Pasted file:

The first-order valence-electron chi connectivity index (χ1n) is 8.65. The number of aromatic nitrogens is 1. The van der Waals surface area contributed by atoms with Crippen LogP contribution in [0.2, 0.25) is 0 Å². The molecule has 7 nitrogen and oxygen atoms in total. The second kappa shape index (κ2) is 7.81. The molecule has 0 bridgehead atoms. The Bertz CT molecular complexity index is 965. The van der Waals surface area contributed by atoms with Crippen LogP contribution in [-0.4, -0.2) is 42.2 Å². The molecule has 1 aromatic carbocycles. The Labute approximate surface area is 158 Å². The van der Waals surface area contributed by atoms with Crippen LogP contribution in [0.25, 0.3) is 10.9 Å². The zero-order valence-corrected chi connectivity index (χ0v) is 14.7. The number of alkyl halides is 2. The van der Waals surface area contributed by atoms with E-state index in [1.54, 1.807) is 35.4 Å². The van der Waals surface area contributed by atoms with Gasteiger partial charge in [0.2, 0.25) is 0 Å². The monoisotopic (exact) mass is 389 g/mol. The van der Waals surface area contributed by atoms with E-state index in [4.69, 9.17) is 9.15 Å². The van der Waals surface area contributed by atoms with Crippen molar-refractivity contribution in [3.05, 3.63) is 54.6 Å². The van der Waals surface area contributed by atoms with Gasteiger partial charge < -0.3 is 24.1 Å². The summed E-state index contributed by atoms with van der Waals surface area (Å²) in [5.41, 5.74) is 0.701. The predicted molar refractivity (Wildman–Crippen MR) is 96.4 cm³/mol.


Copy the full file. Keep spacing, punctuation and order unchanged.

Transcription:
The first-order valence-electron chi connectivity index (χ1n) is 8.65. The number of aromatic nitrogens is 1. The van der Waals surface area contributed by atoms with Crippen LogP contribution in [0.2, 0.25) is 0 Å². The molecule has 7 nitrogen and oxygen atoms in total. The second kappa shape index (κ2) is 7.81. The molecule has 0 bridgehead atoms. The Bertz CT molecular complexity index is 965. The van der Waals surface area contributed by atoms with Crippen LogP contribution in [-0.4, -0.2) is 42.2 Å². The molecule has 1 aromatic carbocycles. The Labute approximate surface area is 158 Å². The van der Waals surface area contributed by atoms with Crippen LogP contribution in [0.25, 0.3) is 10.9 Å². The zero-order valence-corrected chi connectivity index (χ0v) is 14.7. The number of alkyl halides is 2. The van der Waals surface area contributed by atoms with E-state index in [1.54, 1.807) is 35.4 Å². The van der Waals surface area contributed by atoms with Gasteiger partial charge in [0.2, 0.25) is 0 Å². The monoisotopic (exact) mass is 389 g/mol. The van der Waals surface area contributed by atoms with E-state index in [4.69, 9.17) is 9.15 Å². The van der Waals surface area contributed by atoms with Crippen molar-refractivity contribution in [3.05, 3.63) is 54.6 Å². The van der Waals surface area contributed by atoms with Gasteiger partial charge < -0.3 is 24.1 Å². The summed E-state index contributed by atoms with van der Waals surface area (Å²) in [5.41, 5.74) is 0.701. The predicted molar refractivity (Wildman–Crippen MR) is 96.4 cm³/mol.